Traditionally served on the Passover Seder plate, charoset is an apple and walnut salad made with sweet honey and red wine.
Passover is a Jewish springtime celebration of the exodus from Egypt, where they were freed from slavery. We metaphorically retell this story at the beginning of Passover with 6 different food items.
Items on the Passover Seder Plate
- Bitter herbs represent the hard times endured by the Jewish people during their slavery.
- Charoset, this recipe, represents the brick and mortar used by the Hebrew slaves to build Egyptian pyramids.
- Parsley, or another green vegetable, represents hope and renewal but is dipped in saltwater to represent tears.
- Roasted chicken neck or shankbone to represent the sacrificial lamb at the temple in Jerusalem.
- Roasted or hard-boiled egg is a symbol of mourning, traditionally served at funerals.
- Matzo is a flat, cracker-like bread that we eat during Passover. It serves as a reminder that the Hebrews fled Egypt so quickly, they could not wait for their bread to rise before leaving.
The story told at Passover Seder is one of sadness and triumph, and these symbolic foods are part of the ceremony that tells this liberation story of the Jewish people.
There are many variations of Charoset, an apple and walnut salad made with sweet honey and red wine. Often it is made with shredded apples and mixed into a paste that represents brick and mortar. However, my recipe uses chopped apples and walnuts instead for a crunchier texture that’s easier to enjoy.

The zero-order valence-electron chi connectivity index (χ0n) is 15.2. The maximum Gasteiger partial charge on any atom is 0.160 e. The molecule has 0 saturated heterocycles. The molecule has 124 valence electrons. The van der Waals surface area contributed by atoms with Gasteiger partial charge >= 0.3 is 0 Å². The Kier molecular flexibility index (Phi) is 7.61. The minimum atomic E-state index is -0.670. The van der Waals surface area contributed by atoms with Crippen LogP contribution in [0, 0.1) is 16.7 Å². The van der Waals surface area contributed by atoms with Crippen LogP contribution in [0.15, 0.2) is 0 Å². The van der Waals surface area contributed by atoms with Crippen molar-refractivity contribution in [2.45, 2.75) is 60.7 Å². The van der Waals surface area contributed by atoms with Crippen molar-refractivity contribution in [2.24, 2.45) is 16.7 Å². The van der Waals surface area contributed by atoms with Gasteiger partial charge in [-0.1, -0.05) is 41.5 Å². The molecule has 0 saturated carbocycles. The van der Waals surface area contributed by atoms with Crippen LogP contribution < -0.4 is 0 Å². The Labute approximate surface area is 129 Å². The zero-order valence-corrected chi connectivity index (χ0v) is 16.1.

How to make Charoset
Charoset is traditionally served on the Passover Seder plate, but you can serve it anytime! We’ll start first with chopped apples. You can choose any variety you like.
You can buy walnuts chopped already, but I like to chop them myself to get the consistency I prefer. Either way is fine. Some people also like to toast their walnuts first. If you do that, just 10 minutes at 325 degrees will do the trick.
Add in the sweet honey. You can feel free to adjust to taste depending on the apples you choose. For example, tart granny smith apples might require extra honey.
Of course I prefer using Manischewitz red wine for my Charoset, but if you can’t find it, a ruby port or sweet red will do just fine.
After mixing it all together, you can serve immediately or cool in the fridge overnight. Be sure to mix well again right before serving as the liquid often seeps to the bottom.
I will warn you – you won’t find two families that agree on all of these ingredients! Some friends like sugar, and others raisins. Many people prefer it chopped by hand, but some in a food processor. Still, others add figs or citrus zest or any number of secret family ingredients. To me, that’s the best part of a cultural family recipe: everyone’s got their own special version.
Frequently Asked Questions
Charoset is one of the 6 symbolic foods served on the seder plate at the beginning of Passover. Each food item represents the exodus story of the Jewish people escaping slavery in Egypt.
Passover is a springtime Jewish celebration of the exodus story when the Jewish people escaped slavery in Egypt.
Yes, but they are tasted as part of the ceremony and storytelling.
Not at all. Use what you have!
I recommend something sweet, like ruby port.
Yes of course! If you’re invited to a Passover Seder, by all means participate. Regardless, you can absolutely make and eat this recipe at any time of year.
Sure do! “Jewish penicillin” aka Matzo Ball Soup, along with Challah Bread, are two of my more popular recipes. I also have a cookbook called Food from our Ancestors: The Ultimate Jewish Cookbook that has even more family recipes that I have written down to share.
Whether or not you’re Jewish, you can enjoy this apple and walnut salad any time of year. It’s crunchy and delicious.
Your Seder plate is waiting.
Charoset (Apple and Walnut Salad)
- 3 red apples any variety, cored and diced
- 1 cup chopped walnuts
- ⅓ cup honey
- ¼ cup red wine such as Manischewitz
- Place all ingredients in a large bowl and toss well. Let sit for at least 30 minutes before serving.